The creation in the shape of a brain is pretty amusing, though. So is the grassy knoll hypothesis.

  23. Sarge:
    I think you do an amazing job writing comments for someone whose brain is (allegedly) not working “normally.” Maybe some of our Christian friends would benefit from a few jolts of whatever causes Sargeness.

    Philly:
    Naw, you can’t dismiss the brainstem “sighting” in the same way you’d dismiss various unsupported arguments. First of all, the embedded brain hypothesis gains some credibility from a number of facts:
    1) It’s probable that Michelangelo had gained knowledge of the brain’s anatomy.
    2) It has never been unusual for artists to leave hidden “messages” in their work.
    3) Michelangelo was frequently pissed off, both with and without justification, at Pope Julius.
    4) There is clearly something unusual about that depiction of the Super Neck.

    To merely fob that “something” off as sloppy rounding sounds an awful lot to me like “God works in mysterious ways.”

    Neuroanatomists are probably far more likely than others of us to see brains where there aren’t any; I’ll grant you that. But while I don’t necessarily accept Tamargo’s theory — my meager knowledge of art history, anatomy, and the specific details of the Sistine Chapel aren’t sufficient for me to make an informed decision — I wouldn’t knee-jerkily dismiss it out of hand.

    I would think that you, of all people, would expect there to be some painterly intent in every stroke of an artist’s brush. Surely, you’ve engaged in some art analysis, which grows out of the assumption that painters, sculptors, architects, etc., make meaningful choices. So why do you find the researchers’ explanation so incredible as to pooh-pooh it without a second thought?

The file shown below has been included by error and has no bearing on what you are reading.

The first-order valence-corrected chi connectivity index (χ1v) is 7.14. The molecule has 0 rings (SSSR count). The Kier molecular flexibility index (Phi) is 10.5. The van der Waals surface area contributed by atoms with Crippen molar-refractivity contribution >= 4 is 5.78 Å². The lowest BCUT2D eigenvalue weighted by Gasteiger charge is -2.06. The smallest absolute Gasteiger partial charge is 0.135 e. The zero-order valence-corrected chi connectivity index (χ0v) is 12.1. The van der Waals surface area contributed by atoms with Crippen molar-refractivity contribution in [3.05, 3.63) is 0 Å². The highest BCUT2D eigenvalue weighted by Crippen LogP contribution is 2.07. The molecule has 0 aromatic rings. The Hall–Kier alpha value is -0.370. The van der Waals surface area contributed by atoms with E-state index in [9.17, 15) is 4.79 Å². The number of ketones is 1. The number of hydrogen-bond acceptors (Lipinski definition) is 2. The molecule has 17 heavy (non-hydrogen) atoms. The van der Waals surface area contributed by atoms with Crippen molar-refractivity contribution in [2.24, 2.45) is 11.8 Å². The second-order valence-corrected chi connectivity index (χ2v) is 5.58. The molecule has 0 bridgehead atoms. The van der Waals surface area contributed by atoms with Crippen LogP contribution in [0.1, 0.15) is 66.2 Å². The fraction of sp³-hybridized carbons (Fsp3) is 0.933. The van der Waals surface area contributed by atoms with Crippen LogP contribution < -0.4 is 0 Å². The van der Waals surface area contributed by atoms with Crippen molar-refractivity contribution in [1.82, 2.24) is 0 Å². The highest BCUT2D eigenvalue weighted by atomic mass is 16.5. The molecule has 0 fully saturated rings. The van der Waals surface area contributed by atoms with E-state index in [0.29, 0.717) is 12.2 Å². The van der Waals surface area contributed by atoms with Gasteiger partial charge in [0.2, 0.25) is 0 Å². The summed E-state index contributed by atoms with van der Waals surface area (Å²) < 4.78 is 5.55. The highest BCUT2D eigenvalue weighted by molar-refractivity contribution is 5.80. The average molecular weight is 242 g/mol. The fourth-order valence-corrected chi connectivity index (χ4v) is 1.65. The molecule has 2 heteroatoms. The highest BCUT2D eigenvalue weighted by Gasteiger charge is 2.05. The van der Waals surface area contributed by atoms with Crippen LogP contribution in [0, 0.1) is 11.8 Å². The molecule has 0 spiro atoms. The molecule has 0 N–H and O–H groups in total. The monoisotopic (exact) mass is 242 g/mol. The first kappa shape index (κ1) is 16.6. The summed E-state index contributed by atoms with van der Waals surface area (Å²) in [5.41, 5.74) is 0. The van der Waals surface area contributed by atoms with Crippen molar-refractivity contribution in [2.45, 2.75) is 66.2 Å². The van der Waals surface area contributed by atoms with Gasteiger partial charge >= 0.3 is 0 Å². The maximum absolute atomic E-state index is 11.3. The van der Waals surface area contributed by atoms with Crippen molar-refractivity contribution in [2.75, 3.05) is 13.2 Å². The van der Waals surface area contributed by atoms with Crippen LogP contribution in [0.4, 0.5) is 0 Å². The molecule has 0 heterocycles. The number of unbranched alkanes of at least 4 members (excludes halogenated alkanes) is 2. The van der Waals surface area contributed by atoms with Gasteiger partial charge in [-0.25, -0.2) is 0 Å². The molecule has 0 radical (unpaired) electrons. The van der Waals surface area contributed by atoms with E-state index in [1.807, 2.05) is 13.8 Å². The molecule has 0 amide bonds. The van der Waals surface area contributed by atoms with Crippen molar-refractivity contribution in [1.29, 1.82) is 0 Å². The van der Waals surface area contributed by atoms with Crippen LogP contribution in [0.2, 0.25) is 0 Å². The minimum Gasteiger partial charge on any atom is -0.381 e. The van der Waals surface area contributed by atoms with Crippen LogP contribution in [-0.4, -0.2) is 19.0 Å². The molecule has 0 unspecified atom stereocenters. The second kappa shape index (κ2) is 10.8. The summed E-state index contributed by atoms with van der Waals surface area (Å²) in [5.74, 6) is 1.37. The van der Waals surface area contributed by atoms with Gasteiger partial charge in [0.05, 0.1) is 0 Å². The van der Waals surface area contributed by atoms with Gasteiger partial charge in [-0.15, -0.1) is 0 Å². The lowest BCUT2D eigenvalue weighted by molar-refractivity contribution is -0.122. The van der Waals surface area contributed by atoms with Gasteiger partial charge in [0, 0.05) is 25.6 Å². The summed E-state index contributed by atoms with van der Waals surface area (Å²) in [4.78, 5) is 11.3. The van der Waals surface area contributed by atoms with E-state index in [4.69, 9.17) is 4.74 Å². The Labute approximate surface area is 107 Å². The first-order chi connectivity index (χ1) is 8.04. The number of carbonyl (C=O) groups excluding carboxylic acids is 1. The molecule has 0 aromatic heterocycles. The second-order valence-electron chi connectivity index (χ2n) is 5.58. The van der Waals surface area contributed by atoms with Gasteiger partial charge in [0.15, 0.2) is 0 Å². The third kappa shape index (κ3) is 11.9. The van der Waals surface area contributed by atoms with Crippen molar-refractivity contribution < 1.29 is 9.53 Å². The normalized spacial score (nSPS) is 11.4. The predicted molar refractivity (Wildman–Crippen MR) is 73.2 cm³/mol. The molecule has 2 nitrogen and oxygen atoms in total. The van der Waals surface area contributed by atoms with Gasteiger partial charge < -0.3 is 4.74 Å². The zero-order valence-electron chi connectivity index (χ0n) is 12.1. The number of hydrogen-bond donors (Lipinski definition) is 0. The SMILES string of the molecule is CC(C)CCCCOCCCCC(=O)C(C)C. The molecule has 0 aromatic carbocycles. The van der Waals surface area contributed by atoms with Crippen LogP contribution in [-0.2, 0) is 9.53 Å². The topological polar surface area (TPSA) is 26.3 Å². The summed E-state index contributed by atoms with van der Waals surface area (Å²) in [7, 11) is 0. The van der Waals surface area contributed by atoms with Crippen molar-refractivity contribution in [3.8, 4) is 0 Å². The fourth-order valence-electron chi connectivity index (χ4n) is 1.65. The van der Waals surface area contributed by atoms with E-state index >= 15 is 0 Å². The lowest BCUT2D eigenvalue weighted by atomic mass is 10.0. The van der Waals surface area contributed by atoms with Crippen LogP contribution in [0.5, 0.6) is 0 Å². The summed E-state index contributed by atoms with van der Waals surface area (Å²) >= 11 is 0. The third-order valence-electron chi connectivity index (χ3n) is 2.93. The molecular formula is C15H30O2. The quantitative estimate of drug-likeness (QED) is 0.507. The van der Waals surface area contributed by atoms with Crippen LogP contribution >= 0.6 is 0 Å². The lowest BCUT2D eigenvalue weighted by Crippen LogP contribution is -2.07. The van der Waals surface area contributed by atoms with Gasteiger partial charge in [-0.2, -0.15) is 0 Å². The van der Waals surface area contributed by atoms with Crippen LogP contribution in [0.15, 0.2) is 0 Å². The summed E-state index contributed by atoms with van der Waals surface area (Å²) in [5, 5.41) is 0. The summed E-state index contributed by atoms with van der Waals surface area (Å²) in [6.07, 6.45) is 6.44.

24. John Evo said

    All reasonable enough on the surface, but you put it all together and is there reason enough for his apparent unquestioning certainty that this was the case, or must there be a stronger body of evidence before one starts acting as if this rises to the level of certainty?

    I agree it’s a more fascinating discussion than whether the “real assassin” was on the grassy knoll. I’m just saying (and I expect Philly would agree) that everything we heard in the piece should have left Tamargo short of the definitive assertions – especially when coming from a scientist. When questioned on “how sure” he was, had he only said “I think this is strong evidence and highly worthy of further exploration”, I’d have no problem at all with the piece.

  25. Evo:
    Well, I wholeheartedly (wholebrainedly?) agree that the definitive assertion was a stretch. I’m not convinced — but I’m open to further argument.

    On the other hand: Tamargo does have a horse in the race; he’s lobbying for his specialty. Hmmmmm. I wonder if there’s grant money at stake. If he were a dental specialist, perhaps he’d have found an anatomically correct set of impacted molars in God’s ass.

    But I do think his theory is worth investigating, because I can’t find any obvious holes in it. And it is supported by some (circumstantial) evidence.

    Still, the main point of this post was not whether or not the brainstem theory is credible. It was that humor — anything that leads to human laughter (other than smiting one’s enemies) — doesn’t seem to be recognized in the bible as desirable.

  26. BrentH said

    Seeing Jesus on a piece of toast only works in one direction. I found this picture of toast on Jesus. I partake of the Holy Toast every morning with strawberry jam, but I’m thinking of converting to CCC (Church of the Chocolate Cheerios).

  27. Brent:
    Hilarious picture!
    Now I wonder if anybody can find one with a urinal in his beard.

  28. JimZ said

    I have always taken Michelangelo’s inclusion of the brain shape, in which ‘God’ is floating, as meaning that “God is just in your head”; a figment of one’s imagination; a creation of the brain.